TOKYO — Honda CEO Takahiro Hachigo is tapping the brakes on high expectations for high technology, joining a small but growing chorus of auto executives in sounding a reality check on aggressive visions for the rapid rollout of electric cars and autonomous driving vehicles.
"The hurdles to battery electric vehicles and complete autonomous driving are still quite high," Hachigo said in an interview last month at Honda Motor Co.'s global headquarters here.
When it comes to electrification, Hachigo said, Honda will focus on gasoline-electric hybrids, not full EVs, through 2030. And with self-driving cars, Honda will prioritize incremental advances that offer real-world safety at affordable prices, rather than fancy functions and costly lidar systems.
To hear Hachigo tell it, Honda isn't trailing rivals, it's just more realistic.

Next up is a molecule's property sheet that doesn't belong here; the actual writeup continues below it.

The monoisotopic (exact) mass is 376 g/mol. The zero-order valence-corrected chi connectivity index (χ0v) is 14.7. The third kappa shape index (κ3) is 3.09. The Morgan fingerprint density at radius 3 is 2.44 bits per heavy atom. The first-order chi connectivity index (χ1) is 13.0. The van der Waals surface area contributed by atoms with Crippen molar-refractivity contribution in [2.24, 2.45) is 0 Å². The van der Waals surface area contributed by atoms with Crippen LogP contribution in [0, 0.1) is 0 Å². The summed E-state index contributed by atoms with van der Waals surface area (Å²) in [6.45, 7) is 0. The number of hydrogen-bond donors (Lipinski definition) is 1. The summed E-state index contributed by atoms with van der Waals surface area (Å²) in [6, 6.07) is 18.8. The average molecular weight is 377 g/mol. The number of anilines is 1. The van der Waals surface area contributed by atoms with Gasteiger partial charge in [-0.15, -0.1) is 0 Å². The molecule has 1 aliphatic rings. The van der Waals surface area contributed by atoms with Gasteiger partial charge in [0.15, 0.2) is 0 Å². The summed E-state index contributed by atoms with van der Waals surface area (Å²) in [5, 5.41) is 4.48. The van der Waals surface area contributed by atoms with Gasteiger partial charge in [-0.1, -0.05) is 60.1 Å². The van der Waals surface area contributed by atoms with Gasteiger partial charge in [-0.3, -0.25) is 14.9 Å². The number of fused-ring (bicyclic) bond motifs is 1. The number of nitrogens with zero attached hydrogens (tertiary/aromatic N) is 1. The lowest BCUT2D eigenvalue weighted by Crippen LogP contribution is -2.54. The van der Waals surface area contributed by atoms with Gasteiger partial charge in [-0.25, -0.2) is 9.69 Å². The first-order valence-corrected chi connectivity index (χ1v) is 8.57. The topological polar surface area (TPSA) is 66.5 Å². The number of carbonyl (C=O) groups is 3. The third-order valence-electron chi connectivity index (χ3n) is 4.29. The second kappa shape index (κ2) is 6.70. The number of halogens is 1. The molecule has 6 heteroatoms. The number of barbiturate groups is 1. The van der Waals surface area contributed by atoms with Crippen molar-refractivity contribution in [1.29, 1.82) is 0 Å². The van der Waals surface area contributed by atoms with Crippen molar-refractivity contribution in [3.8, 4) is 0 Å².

"I don't know whether other manufacturers are becoming too optimistic or not, but apparently the approach in going about these regulations differs from one company to another," he said.
Indeed, Hachigo said Honda already has many of the technologies ready to go, including its own hands-off autonomous system for highways. But Honda remains cautious about deployment of automated driving as well as electric cars.
"EVs will not be mainstream," the Honda CEO said, adding that more advanced autonomous driving, such as Level 3, will require more expensive advanced driver-assistance systems.
"So, we will be cautious in trying to identify what vehicle model will be optimal."